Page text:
Best Publication for Teens
Laika, by Nick Abadzis (First Second)
The Mighty Skullboy Army, by Jacob Chabot (Dark Horse)
The Annotated Northwest Passage, by Scott Chantler (Oni)
PX! Book One: A Girl and Her Panda, by Manny Trembley and Eric A. Anderson (Shadowline/Image)
Satchel Paige: Striking Out Jim Crow, by James Sturm and Rich Tommaso (Center for Cartoon Studies/Hyperion)

Oh, so the excellent Northwest Passage is a "publication for teens", huh? Coulda fooled me! That Satchel Paige book looks interesting.

Best Humor Publication
Dwight T. Albatross’s The Goon Noir, edited by Matt Dryer (Dark Horse)
Johnny Hiro, by Fred Chao (AdHouse)
Lucha Libre, by Jerry Frissen, Bill, Gobi, Fabien M., Nikola Witko, Hervé Tanquelle et al. (Image)
Perry Bible Fellowship: The Trial of Colonel Sweeto and Other Stories, by Nicholas Gurewitch (Dark Horse)
Wonton Soup, by James Stokoe (Oni)

I'd be amazed if Sweeto didn't win this. I thought Lucha Libre was so bad, I didn't even read the second issue even though I bought it. Maybe someday.

Best Anthology
Best American Comics 2007, edited by Anne Elizabeth Moore and Chris Ware (Houghton Mifflin)
5, by Gabriel Bá, Becky Cloonan, Fabio Moon, Vasilis Lolos, and Rafael Grampa (self-published)
Mome, edited by Gary Groth and Eric Reynolds (Fantagraphics)
Postcards: True Stories That Never Happened, edited by Jason Rodriguez (Villard)
24Seven, vol. 2, edited by Ivan Brandon (Image)

Uh...nope, sorry!

Best Digital Comic
The Abominable Charles Christopher, by Karl Kerschl,
Billy Dogma, Immortal, by Dean Haspiel,
The Process, by Joe Infurnari,
PX! By Manny Trembley and Eric A. Anderson,
Sugarshock!, by Joss Whedon and Fabio Moon,

I enjoyed Sugarshock, but never underestimate the mighty Dean Haspiel...

Best Graphic Album—New
The Arrival, by Shaun Tan (Arthur A. Levine/Scholastic)
Bookhunter, by Jason Shiga (Sparkplug Books)
Essex County, vols. 1-2: Tales from the Farm/Ghost Stories, by Jeff Lemire (Top Shelf)
Exit Wounds, by Rutu Modan (Drawn & Quarterly)
Percy Gloom, by Cathy Malkasian (Fantagraphics)

Essex County was pretty good; "best", I dunno. I guess I should read critical darling Exit Wounds one of these days.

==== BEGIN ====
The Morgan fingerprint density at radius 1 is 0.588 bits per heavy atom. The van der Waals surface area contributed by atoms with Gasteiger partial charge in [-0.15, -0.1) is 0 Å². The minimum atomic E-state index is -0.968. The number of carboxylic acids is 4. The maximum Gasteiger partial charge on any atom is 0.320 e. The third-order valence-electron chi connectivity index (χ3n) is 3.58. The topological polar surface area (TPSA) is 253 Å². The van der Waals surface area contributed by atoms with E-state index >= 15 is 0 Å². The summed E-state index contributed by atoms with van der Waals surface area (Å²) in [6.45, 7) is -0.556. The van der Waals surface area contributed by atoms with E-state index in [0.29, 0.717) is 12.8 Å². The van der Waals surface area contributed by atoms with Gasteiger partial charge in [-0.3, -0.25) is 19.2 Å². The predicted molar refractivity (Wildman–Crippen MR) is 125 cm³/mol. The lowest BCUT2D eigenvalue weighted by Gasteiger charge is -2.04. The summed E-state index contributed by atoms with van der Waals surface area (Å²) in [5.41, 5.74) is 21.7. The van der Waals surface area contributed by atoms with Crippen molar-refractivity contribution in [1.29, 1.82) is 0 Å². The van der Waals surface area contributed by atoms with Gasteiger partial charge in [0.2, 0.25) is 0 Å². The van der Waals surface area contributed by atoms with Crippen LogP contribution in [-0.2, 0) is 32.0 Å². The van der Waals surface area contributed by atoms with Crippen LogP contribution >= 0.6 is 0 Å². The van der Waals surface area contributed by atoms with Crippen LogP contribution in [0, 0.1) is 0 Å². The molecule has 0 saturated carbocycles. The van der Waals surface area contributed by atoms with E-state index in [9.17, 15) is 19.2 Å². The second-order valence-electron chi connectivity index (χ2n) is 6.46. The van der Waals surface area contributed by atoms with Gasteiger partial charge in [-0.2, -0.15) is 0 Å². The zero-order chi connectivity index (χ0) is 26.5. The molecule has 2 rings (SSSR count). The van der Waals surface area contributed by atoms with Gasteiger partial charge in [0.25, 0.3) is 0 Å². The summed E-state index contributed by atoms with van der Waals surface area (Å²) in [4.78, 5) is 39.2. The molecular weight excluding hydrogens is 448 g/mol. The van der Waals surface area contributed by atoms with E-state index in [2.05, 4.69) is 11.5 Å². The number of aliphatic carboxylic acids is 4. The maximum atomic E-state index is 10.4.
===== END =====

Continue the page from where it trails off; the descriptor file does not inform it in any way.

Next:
Best Graphic Album—Reprint
Agents of Atlas Hardcover, by Jeff Parker, Leonard Kirk, and Kris Justice (Marvel)
Gødland Celestial Edition, by Joe Casey and Tom Scioli (Image)
James Sturm’s America: God, Gold, and Golems, by James Sturm (Drawn & Quarterly)
Mouse Guard: Fall 1152, by David Petersen (Archaia)
Super Spy, by Matt Kindt (Top Shelf)

Honestly, the critic in me says Super Spy but the Fan of the Goddess in me, even though I thought she was treated just this side of shabbily in it, says go with Agents of Atlas. I don't own the hardcover, but I read the singles.

Best Archival Collection/Project—Comic Strips
(The Complete) Dream of the Rarebit Fiend, by Winsor McCay (Ulrich Merkl)
Complete Terry and the Pirates, vol. 1, by Milton Caniff (IDW)
Little Sammy Sneeze, by Winsor McCay (Sunday Press)
Popeye, vol. 2: Well Blow Me Down, by E. C. Segar (Fantagraphics)
Sundays with Walt and Skeezix, by Frank King (Sunday Press)

My money's on Rarebit Fiend, since Popeye got a lot of attention (don't remember if it won) last year. All of these would make a fine addition to my library, if I had the money. And a library.

Best Archival Collection/Project—Comic Books
Amazing Spider-Man Omnibus, vol. 1, by Stan Lee and Steve Ditko (Marvel)
Apollo’s Song, by Osamu Tezuka (Vertical)
The Completely MAD Don Martin, by Don Martin (Running Press)
Daredevil Omnibus, by Frank Miller and Klaus Janson (Marvel)
I Shall Destroy All the Civilized Planets! by Fletcher Hanks (Fantagraphics)

What? No Showcase Presents the Phantom Stranger? I'm betting on Hanks.

Best Writer
Ed Brubaker, Captain America, Criminal, Daredevil, Immortal Iron Fist (Marvel)
James Sturm, Satchel Paige: Striking Out Jim Crow (Center for Cartoon Studies/Hyperion)
Brian K. Vaughan, Buffy the Vampire Slayer (Dark Horse); Ex Machina (WildStorm/DC), Y: The Last Man (Vertigo/DC),
Joss Whedon, Astonishing X-Men (Marvel); Buffy the Vampire Slayer (Dark Horse)
Brian Wood, DMZ, Northlanders (Vertigo/DC); Local (Oni)